Migratory gout…

I really feel for you all reading your stories. I am still in the area of the unknown regarding an RA diagnosis but can’t imagine what else it can be.

(I have PTSD and have had chronic insomnia since 38 yrs of age and very low Vit D.)

About 6 years ago, when I was 48, I started a low carb diet. Within 8 days I had a throbbing toe. Doctor diagnosed gout. I had never had a joint pain in my life before this. Yet, I also noticed I had a stiff hip which was odd. I soon experienced non-symmetrical, migratory joint pains all over my body changing every couple of days. One morning my jaw felt like I had been punched. Another day it could be a painful elbow. My joints seem constantly inflamed but not visibly red. E.g. Knocking on a door is painful on my knuckles as is kneeling for my knees.

Rheumatology found nothing in fairly extensive blood tests and vaguely spoke of arthritis on the basis that my morning joint stiffness subsided fairly quickly and there was no redness. (If this is arthritis then the ‘wear and tear’ cliche is nonsense in my opinion.) Over the years, the pains have become more symmetrical in ankles, knees, hips, lower back, elbows and shoulders. I get bursitis in my knees very easily if I walk far. My neck glands have been inflamed for nearly 2 years now and I am not entitled to medical cover at the moment as I am living abroad indefinitely.

I hope it is not RA but I can’t imagine what else it can be. I wonder if in the 33% of cases that blood tests are negative whether they always become positive after a period of time? Any idea of timescale if this is the case? All the best to you.

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Comments

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  • mbrobert1973
    7 months ago

    Did your blood tests include an anti-CCP? I am Rheumatoid Factor negative and remain so, but had CCP “off the charts.” Just curious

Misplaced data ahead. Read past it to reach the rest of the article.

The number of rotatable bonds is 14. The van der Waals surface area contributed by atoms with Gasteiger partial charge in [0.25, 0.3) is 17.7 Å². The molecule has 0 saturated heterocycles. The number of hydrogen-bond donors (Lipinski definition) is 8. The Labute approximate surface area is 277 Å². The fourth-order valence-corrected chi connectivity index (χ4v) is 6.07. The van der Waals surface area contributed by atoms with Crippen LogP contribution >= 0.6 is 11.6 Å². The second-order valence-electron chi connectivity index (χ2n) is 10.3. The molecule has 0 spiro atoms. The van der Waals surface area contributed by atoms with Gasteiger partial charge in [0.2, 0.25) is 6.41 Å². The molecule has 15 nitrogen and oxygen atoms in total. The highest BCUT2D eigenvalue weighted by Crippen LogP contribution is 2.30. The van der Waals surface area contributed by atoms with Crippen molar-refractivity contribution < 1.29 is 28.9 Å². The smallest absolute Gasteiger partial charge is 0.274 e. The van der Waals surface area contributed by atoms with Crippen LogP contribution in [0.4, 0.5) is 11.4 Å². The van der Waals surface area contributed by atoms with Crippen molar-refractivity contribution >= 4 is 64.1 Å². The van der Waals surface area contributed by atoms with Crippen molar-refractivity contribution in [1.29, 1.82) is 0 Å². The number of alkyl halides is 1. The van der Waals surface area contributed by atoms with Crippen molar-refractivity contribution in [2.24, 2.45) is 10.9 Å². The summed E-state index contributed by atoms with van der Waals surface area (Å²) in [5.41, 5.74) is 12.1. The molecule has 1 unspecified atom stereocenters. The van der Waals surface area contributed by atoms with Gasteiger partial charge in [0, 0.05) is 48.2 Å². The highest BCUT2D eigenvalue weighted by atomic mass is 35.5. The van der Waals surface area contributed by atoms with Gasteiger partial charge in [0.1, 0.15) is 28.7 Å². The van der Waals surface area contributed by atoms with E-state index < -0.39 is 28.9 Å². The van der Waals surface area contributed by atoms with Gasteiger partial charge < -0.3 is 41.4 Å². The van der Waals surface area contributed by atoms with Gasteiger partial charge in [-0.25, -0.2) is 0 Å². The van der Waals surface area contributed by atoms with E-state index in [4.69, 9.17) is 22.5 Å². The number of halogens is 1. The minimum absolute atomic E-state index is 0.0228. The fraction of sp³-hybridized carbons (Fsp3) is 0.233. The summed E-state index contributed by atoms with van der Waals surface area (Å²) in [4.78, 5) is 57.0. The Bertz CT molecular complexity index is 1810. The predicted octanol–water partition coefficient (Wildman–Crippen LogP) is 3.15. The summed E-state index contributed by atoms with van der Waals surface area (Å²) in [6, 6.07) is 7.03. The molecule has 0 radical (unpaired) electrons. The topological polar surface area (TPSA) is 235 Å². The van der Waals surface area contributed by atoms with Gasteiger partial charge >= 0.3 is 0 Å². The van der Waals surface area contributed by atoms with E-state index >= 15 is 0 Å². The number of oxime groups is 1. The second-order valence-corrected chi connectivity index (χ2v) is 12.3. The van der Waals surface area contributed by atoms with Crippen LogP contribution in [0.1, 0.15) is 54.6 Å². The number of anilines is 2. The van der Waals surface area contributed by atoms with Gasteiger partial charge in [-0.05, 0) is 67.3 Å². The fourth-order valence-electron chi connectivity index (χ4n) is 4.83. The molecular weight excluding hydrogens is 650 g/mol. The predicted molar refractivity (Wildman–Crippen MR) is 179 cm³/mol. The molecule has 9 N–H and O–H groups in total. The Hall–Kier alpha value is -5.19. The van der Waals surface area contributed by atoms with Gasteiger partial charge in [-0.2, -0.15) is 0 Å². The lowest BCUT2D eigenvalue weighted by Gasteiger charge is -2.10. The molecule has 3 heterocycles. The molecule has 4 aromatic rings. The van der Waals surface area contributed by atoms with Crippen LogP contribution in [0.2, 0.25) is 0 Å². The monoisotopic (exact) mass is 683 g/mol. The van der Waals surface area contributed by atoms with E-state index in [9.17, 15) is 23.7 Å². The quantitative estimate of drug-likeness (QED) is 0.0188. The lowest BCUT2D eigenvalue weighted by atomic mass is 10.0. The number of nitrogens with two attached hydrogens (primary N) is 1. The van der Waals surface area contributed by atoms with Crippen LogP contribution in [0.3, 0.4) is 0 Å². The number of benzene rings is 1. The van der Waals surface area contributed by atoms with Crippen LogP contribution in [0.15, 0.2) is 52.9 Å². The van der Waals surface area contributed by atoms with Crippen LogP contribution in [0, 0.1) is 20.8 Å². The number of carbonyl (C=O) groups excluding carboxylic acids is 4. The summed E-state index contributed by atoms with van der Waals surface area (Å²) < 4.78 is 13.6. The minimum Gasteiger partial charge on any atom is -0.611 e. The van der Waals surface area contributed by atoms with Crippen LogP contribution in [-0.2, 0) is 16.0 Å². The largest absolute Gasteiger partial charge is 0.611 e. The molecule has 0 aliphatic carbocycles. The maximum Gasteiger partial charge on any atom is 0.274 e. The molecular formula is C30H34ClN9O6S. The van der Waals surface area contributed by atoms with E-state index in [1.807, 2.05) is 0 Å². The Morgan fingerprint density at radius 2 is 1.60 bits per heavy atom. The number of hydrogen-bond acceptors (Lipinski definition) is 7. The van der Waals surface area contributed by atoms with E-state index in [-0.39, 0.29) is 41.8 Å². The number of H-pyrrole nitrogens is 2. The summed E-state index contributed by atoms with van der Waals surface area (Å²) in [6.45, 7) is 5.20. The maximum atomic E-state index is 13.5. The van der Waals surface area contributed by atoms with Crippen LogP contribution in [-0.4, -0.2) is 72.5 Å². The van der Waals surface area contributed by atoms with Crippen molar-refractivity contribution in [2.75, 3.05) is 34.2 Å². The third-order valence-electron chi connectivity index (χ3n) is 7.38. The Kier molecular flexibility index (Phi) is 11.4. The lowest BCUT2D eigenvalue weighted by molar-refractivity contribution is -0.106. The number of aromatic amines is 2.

• MrLogic-Not author
    6 months ago

    Thanks mbrobert. Italian blood test says Ab Anti Citrulina 1.1 EliA U/ml. Which is negative if below 7. I think that must be their equivalent of anti-CCP.

  • Kelly Dabel moderator
    8 months ago

    Hi MrLogic-Not, Thank you for reaching out and sharing your story. Sorry that you are dealing with this pain and joint stiffness and still waiting on a diagnosis. In addition to speaking with your doctor, this article gives a good outline of how RA is diagnosed, that may be helpful to you: https://rheumatoidarthritis.net/diagnosis/. Lab values can be different from person to person. Your doctor will take many factors into consideration when making a diagnosis and labs are just one piece. Someone with a negative Rheumatoid Factor lab result can still be diagnosed with RA. Typically the labs will elevate with progression of disease, but again, everyone is different and that may not be the case for each individual. Hope that helps. Please keep us posted on how you are doing, if you’d like. Wishing you some answers and relief soon. Best, Kelly, Rheumatoidarthritis.net Team member

  • MrLogic-Not author
    8 months ago

    Thanks Kelly, Richard, c7mv96 and Monica, I will keep you posted. Having negative blood results put me in a state of hoping for the best and denial over my pains but your experiences have helped me snap out of it.